Secondly, there can be subtle or even significant differences in specs, engines, and trim levels between countries and markets. And pricing can have a key impact – a car that’s a no-brainer in one market because of reasonable pricing, could be a no-no for our region due to an outlandish price tag.

Maybe it’s the sweet manual change on a sportscar that makes it so good, but we only get an the automatic version – for example the first NSX I ever drove was an auto, and I was very disappointed with it until I finally got hold of a manual, and went from not liking the iconic Honda to desperately desiring the old NSX.

Honda NSX

We might get different engines and possibly transmissions or even drivetrains – whether a car we test is AWD or FWD or RWD could make a dramatic difference to its handling dynamics. And now there are other aspects such as variable steering, four-wheel steering, driver’s aids, different wheel sizes and tyres, ride setup variations and so on, etc.

Extend that further and you have to consider our very unique and quite demanding environment – the heat and the sand. A car might be great in Europe, but if the rubber seals let all the sand in and the AC is really not up to our fierce heat, then a great car there, is a sales flop here potentially.

And finally there are cultural differences – from how we approach and perceive cars to how we drive them. For example large SUVs are not particularly liked in Europe, but we adore them here; there are sensational B-roads over there where you can really extract the best out of a good hot hatch, here there’s only a couple of roads like that; open-top low-powered sportscars like a Caterham or even a Mazda MX-5 have a lot of appeal there, but trying driving one here now in the middle of summer.

Lamborghini Parade in Dubai to mark 50th anniversary of the marque

We also like torquey, powerful motors, and we drive them hard, especially as we are not yet too concerned with economy and emissions whereas these aspects are key in some Western markets.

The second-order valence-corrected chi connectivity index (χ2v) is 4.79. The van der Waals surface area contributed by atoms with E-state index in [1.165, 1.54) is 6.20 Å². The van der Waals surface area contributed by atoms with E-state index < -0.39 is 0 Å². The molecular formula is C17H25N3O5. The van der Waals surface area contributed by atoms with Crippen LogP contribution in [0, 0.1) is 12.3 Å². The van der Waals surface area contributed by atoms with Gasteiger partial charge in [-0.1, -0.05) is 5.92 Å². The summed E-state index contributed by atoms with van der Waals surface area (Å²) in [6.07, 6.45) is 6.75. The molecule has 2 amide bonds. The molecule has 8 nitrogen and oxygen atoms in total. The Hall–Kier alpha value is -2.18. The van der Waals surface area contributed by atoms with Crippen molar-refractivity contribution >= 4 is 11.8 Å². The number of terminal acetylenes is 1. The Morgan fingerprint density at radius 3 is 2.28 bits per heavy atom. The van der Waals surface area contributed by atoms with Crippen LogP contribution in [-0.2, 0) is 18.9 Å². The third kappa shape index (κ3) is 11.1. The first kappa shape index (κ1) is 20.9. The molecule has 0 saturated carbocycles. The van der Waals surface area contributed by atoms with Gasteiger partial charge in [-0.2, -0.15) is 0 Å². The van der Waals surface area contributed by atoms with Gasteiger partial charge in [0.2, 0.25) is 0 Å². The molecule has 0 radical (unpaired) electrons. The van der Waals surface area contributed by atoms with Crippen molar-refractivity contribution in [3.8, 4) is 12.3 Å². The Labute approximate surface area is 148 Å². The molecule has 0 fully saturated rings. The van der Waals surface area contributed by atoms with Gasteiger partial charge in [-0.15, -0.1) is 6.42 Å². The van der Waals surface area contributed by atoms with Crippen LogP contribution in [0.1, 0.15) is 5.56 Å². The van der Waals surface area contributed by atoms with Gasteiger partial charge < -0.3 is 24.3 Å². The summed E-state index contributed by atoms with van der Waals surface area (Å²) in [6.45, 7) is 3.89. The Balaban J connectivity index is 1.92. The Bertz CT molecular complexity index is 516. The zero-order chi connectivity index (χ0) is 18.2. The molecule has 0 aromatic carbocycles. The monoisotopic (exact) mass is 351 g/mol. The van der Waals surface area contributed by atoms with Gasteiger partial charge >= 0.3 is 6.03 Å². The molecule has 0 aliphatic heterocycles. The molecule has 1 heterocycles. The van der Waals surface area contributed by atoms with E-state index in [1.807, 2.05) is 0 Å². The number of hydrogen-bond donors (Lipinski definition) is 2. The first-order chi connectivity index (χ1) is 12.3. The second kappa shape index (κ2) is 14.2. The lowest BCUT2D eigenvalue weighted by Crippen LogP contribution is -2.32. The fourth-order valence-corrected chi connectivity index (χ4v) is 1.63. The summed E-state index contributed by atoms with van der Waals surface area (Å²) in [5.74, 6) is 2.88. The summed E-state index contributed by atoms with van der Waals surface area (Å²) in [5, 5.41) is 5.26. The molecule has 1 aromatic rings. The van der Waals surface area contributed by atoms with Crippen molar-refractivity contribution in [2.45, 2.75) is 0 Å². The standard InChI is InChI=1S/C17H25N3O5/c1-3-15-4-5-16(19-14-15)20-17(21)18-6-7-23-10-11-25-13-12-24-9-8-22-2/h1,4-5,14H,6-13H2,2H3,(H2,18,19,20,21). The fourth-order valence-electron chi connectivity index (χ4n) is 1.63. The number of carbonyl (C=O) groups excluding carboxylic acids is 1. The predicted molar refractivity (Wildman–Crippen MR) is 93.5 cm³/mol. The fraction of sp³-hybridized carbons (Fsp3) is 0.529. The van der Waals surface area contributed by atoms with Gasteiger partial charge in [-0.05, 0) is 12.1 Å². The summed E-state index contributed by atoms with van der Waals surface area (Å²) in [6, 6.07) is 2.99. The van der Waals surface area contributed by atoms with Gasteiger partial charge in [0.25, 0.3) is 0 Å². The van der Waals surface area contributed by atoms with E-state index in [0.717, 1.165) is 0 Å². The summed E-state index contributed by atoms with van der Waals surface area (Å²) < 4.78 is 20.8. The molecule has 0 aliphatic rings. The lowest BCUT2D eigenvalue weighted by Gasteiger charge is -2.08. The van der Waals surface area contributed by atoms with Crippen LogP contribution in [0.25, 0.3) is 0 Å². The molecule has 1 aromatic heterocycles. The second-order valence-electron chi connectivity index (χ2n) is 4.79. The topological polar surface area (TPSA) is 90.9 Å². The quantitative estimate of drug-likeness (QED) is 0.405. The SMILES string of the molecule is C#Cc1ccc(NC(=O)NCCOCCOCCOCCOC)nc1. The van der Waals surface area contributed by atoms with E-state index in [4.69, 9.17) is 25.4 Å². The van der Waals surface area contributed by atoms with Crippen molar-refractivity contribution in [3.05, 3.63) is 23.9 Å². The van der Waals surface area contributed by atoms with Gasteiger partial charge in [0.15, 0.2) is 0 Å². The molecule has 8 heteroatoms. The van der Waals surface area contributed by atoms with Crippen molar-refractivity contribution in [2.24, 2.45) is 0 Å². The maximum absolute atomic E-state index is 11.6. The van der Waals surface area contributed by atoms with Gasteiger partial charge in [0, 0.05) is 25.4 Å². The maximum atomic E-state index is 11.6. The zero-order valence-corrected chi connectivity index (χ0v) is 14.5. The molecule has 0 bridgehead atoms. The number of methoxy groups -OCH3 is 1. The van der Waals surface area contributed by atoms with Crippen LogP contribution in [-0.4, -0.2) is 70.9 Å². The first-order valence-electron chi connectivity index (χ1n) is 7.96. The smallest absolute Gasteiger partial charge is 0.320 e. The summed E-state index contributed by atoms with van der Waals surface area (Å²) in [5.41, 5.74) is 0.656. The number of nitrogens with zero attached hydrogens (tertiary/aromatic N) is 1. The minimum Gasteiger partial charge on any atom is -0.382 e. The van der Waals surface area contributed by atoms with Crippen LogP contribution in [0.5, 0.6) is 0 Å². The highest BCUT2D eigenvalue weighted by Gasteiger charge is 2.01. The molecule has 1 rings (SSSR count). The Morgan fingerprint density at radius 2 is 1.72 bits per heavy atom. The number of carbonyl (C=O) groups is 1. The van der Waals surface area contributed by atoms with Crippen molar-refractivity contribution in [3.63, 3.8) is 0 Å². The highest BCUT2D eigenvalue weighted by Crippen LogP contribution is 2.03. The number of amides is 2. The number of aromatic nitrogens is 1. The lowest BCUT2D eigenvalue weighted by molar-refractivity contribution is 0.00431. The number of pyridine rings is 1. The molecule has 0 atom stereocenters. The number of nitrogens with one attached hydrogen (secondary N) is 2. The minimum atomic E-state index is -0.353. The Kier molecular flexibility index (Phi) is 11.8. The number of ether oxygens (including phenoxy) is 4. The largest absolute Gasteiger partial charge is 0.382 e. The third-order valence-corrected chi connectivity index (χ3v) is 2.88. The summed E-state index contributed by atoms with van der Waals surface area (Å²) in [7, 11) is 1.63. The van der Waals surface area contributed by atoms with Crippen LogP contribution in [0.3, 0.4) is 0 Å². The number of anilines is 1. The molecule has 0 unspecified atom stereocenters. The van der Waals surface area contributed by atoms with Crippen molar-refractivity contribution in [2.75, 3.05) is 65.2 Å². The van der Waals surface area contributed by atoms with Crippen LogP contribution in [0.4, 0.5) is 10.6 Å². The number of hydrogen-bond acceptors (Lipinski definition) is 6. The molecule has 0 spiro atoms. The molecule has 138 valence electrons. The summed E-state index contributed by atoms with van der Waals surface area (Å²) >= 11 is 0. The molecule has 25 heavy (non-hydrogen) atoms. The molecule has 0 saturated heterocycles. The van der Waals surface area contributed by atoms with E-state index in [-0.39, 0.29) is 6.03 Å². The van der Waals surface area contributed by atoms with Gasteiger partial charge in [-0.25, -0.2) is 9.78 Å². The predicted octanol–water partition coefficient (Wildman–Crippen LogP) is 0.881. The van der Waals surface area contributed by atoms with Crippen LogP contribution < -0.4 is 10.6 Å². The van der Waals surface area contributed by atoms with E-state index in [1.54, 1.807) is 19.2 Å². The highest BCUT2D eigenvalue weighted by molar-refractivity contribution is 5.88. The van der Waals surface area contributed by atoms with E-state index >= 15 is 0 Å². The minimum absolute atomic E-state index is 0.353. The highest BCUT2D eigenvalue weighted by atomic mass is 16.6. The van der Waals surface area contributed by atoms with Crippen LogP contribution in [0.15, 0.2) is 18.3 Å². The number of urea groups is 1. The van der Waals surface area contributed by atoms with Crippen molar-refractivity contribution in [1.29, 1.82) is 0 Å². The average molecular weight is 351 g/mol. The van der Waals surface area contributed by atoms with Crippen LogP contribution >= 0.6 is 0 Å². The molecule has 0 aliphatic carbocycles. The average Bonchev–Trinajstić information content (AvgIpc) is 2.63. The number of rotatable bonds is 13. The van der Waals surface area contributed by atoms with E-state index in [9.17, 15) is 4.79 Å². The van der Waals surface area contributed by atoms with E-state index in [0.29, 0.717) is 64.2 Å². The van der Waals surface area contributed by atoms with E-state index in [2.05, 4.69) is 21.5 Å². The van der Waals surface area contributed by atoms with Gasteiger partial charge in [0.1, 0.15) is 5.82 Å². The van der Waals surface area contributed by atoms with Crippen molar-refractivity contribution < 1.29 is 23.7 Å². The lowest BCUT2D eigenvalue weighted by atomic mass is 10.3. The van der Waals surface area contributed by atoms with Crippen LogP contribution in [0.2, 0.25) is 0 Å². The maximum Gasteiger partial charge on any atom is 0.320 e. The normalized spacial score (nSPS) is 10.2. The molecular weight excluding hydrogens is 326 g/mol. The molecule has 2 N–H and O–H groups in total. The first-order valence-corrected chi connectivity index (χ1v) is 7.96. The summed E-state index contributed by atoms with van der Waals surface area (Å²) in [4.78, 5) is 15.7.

There are also historic allegiances, for example the Toyota Land Cruiser, Nissan Patrol and full-size SUVs from GMC and Chevrolet have been kings of the desert for decades. Some markets may perceive them as irrelevant antiquated dinosaurs, but we simply can’t get enough of them!

So you see my reviewing a car and giving a verdict that appear to disagree with your favourite international car journalist doesn’t necessarily mean that either of us is wrong.

Clarkson Hammond May cartoon

A review of any kind consists of facts which are indisputable, but also verdicts that are ultimately subjective and/or contextual. And that is reliant on assessing cars sensitively within the local market, including its relevant pricing and spec, how well it works in our environment, prevailing perceptions of the brand, and inevitably our own personal relationship with the marque as well.

As a car enthusiast or someone in the market looking to buy a new car – by all means you should seek out and consume every bit of information and all the informed reviews of cars that you can find. And in amongst those, accept my offering and decide for yourself whether it’s relevant and relatable to you. Otherwise simply move on to the next review.